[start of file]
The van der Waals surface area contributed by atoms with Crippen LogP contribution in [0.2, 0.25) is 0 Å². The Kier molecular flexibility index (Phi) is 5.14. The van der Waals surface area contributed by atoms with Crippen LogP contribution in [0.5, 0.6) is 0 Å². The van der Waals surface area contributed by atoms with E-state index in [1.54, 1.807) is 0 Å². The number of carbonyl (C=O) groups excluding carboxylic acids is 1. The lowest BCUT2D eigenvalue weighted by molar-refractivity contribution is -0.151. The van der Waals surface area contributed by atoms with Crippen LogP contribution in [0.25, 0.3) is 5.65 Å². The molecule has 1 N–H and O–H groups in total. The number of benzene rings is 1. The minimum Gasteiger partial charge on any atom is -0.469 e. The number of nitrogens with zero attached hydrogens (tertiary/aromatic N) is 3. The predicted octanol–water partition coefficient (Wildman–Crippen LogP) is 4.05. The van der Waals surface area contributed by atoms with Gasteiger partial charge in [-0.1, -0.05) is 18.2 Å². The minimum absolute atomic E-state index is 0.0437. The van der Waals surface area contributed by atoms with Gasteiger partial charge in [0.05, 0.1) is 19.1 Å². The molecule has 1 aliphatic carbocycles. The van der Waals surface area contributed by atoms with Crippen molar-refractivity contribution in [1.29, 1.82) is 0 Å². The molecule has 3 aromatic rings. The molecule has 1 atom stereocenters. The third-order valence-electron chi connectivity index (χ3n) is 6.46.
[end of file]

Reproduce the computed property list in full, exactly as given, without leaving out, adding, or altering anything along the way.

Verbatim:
The van der Waals surface area contributed by atoms with Crippen LogP contribution in [0.2, 0.25) is 0 Å². The Kier molecular flexibility index (Phi) is 5.14. The van der Waals surface area contributed by atoms with Crippen LogP contribution in [0.5, 0.6) is 0 Å². The van der Waals surface area contributed by atoms with E-state index in [1.54, 1.807) is 0 Å². The number of carbonyl (C=O) groups excluding carboxylic acids is 1. The lowest BCUT2D eigenvalue weighted by molar-refractivity contribution is -0.151. The van der Waals surface area contributed by atoms with Crippen LogP contribution in [0.25, 0.3) is 5.65 Å². The molecule has 1 N–H and O–H groups in total. The number of benzene rings is 1. The minimum Gasteiger partial charge on any atom is -0.469 e. The number of nitrogens with zero attached hydrogens (tertiary/aromatic N) is 3. The predicted octanol–water partition coefficient (Wildman–Crippen LogP) is 4.05. The van der Waals surface area contributed by atoms with Gasteiger partial charge in [-0.1, -0.05) is 18.2 Å². The minimum absolute atomic E-state index is 0.0437. The van der Waals surface area contributed by atoms with Gasteiger partial charge in [0.05, 0.1) is 19.1 Å². The molecule has 1 aliphatic carbocycles. The van der Waals surface area contributed by atoms with Crippen molar-refractivity contribution in [1.29, 1.82) is 0 Å². The molecule has 3 aromatic rings. The molecule has 1 atom stereocenters. The third-order valence-electron chi connectivity index (χ3n) is 6.46.